The Binding of Isaac: Religious Paradoxes, Permutations, and Problems

By Bodoff, Lippman | Midstream, November 2001 | Go to article overview

The Binding of Isaac: Religious Paradoxes, Permutations, and Problems


Bodoff, Lippman, Midstream


I believe it can be shown that the deep structure of the impulse and act of child sacrifice has had a continuing and destructive impact on human religious activity from its inception to the present day. Further, I will argue that only a rethinking of the concept can have any hope of reversing that destructive impact.

The original story in monotheistic religious texts embodying the ideal of child sacrifice is, of course, the Binding of Isaac (in Hebrew, the Akedah or Akedat Yitzchak), in which Abraham is commanded by God, as a test of Abraham's faith, to "raise up" Isaac, his cherished, first-born son (of his wife, Sarah), as a totally consumed burnt offering (olah) to God, at a place that God would show him.

In the story (Genesis 22), Abraham proceeds as instructed, without any words of agreement or disagreement with or question of this command, despite the fact that it conflicts with God's earlier promise to Abraham that his progeny would become a great nation through Isaac (Genesis 17:19) and, even more important, despite the fact that it also conflicts with God's much earlier, universal command to Noah, as part of the "Noahide Laws" (Genesis 9:6), prohibiting the killing of innocent human beings.

As Abraham raises his knife above Isaac in evident preparation to complete his task, a Divine voice commands him to stop and not to harm Isaac in the slightest way. This is followed by a divine blessing given to Abraham because he "did not withhold" his son from God.

The moral message of the Akedah in Jewish tradition is that God does not desire human sacrifice in any form, and humanity is forbidden to consider it a virtuous or pious practice. (Jeremiah 19:5) (1) We know that the ideal of child sacrifice harkens back to pagan practices. Like so many other elements of the Jewish religion, the Akedah is a transformation of pagan values, specifically, the idea that the pagan gods of nature, embodying as they do projections of human emotions and desires, need to be assuaged and flattered, and, as a result, become recipients of the ultimate pacification by human beings -- by the periodic sacrifice of their own kind. (2)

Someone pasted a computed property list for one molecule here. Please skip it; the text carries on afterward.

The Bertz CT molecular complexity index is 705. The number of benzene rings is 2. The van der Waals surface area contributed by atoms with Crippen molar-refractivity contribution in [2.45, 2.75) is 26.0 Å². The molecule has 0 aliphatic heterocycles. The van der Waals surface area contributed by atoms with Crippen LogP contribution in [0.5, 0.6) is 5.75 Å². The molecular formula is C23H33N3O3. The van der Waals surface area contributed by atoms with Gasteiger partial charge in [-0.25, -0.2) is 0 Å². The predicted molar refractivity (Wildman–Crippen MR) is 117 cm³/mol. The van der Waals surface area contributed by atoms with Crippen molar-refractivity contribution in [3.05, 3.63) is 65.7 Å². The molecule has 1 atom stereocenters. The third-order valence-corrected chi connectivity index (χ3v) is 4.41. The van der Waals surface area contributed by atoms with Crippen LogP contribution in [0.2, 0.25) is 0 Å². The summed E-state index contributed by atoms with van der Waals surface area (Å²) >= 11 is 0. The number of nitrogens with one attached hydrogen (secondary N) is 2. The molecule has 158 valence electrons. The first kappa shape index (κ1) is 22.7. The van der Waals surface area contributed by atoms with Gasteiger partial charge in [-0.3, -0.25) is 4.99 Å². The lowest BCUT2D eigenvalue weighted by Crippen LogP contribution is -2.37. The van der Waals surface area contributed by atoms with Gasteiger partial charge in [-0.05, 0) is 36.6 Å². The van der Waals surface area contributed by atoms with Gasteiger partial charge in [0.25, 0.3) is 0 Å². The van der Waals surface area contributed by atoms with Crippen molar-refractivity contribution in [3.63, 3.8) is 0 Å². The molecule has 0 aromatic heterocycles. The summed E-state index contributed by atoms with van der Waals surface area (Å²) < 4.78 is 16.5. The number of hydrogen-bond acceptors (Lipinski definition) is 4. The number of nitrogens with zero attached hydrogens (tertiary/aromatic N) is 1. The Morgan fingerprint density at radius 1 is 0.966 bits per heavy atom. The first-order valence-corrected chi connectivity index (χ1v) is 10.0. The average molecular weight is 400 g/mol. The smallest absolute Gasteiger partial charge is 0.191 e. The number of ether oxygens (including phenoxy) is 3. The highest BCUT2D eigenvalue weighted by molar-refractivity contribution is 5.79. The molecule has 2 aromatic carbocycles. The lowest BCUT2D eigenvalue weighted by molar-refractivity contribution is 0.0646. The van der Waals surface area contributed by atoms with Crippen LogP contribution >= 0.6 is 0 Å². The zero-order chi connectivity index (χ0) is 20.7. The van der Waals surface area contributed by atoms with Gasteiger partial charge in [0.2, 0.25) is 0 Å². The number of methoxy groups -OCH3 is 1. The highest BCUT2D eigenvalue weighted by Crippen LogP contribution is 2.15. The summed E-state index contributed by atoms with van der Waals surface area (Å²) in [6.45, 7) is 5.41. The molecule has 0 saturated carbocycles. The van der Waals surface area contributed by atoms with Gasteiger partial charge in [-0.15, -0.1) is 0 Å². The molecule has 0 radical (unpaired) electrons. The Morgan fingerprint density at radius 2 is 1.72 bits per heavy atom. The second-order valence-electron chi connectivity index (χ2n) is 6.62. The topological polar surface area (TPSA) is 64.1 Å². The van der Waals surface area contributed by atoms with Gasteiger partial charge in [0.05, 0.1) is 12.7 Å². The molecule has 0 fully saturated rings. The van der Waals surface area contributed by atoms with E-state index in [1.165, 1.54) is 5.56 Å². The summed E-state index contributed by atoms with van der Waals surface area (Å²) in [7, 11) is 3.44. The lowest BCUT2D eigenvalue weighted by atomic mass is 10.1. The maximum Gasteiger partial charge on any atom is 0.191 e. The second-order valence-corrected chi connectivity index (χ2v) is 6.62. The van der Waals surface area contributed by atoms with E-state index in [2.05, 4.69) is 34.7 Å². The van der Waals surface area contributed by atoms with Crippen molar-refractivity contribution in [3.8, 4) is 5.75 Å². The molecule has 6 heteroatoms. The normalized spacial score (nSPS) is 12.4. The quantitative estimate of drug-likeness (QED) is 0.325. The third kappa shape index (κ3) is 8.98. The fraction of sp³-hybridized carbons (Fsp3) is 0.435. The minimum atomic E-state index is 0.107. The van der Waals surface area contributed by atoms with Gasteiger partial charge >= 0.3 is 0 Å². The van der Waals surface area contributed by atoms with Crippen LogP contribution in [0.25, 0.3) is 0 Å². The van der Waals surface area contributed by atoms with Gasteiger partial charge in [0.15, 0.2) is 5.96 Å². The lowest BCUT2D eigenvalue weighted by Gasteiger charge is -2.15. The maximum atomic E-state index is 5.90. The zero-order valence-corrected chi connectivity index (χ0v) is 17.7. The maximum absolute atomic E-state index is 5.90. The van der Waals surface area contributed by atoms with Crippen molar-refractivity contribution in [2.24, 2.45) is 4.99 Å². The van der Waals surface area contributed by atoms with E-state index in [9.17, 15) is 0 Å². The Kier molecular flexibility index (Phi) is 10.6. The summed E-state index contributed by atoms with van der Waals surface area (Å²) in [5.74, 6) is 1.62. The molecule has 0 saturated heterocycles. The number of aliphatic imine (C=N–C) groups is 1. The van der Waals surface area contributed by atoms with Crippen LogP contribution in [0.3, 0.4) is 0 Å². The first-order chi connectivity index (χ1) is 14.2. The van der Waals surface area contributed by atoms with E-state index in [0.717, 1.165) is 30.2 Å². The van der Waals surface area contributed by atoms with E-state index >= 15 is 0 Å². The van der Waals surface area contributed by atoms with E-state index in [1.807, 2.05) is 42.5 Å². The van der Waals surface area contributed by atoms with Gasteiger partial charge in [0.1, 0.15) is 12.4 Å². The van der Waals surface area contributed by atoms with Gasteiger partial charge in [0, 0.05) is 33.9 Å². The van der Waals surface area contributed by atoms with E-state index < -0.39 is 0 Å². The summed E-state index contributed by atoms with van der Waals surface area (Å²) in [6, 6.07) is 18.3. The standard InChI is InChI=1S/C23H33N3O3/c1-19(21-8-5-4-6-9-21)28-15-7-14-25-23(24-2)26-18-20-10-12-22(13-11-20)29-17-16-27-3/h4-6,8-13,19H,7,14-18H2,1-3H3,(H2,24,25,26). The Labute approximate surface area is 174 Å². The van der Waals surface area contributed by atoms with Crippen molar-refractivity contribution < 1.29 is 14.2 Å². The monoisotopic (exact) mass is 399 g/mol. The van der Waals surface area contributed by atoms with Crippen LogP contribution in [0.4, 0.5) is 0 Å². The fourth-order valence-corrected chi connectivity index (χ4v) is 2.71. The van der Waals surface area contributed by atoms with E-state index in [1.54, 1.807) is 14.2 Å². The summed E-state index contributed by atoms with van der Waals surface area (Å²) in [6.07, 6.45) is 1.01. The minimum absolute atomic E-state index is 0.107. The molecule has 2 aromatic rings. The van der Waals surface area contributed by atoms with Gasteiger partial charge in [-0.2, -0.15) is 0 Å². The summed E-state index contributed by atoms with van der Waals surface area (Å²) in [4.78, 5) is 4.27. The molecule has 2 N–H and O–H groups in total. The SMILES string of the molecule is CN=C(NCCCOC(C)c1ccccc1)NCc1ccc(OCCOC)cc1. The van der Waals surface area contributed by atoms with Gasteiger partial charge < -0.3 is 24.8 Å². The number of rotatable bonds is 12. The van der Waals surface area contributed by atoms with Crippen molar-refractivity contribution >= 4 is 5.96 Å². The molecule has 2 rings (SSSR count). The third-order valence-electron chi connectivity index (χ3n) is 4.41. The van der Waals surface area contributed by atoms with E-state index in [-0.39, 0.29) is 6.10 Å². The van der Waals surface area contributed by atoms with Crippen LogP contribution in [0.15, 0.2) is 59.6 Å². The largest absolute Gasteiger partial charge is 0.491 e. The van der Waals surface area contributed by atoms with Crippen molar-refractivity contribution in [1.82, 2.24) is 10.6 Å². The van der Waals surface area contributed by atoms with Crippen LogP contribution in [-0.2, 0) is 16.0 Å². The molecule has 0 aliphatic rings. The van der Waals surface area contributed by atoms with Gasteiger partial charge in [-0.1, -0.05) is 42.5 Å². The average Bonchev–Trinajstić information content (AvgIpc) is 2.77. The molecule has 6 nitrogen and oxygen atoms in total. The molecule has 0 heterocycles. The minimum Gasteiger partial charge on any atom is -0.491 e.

The Akedah takes that ideal and turns it on its head: such sacrifice is exactly and emphatically what God does not want; it represents the anti-pagan idea that the one God, of Abraham and of all humanity, is not subject to understanding in terms of projections of human characteristics and concepts and, most emphatically, is not a projection of human weaknesses and failings.

The Akedah transforms the pagan practice of human sacrifice into a moral test never meant to be fulfilled (Jeremiah l9:5); God uses the test -- and here is a paradox -- to announce for all time that human sacrifice, or any other form of arbitrary aggression against other human beings, all of whom are created in the image of God, is absolutely and eternally prohibited by the One God's moral law for mankind. The test, as most have since understood it, is to require Abraham to display a devotion to God in a form that is so extreme that it is unwanted by God. Again, the paradox. But there is no paradox in the underlying message. Having proved to mankind that humans are capable of excessive displays of love and loyalty even to God -- indeed, opportunities for such excessive displays invite the false attribution of them as God's will --it remains for man to strive as far as he can to serve God and obey His moral law without such excesses because and here we have another paradox -- such actions are even more counter to God's will than disobeying a Divine call to perform them! (3)

II

Christianity was born during a period of great social and political trauma and confusion. There were people looking for a Divine sign of redemption from poverty, persecution, and religious and political divisions that precluded any sense that the Second Commonwealth of Israel -- and, after its conquest by Rome in 70 CE, the Israelite people -- could survive its pressures and problems from within and without. …

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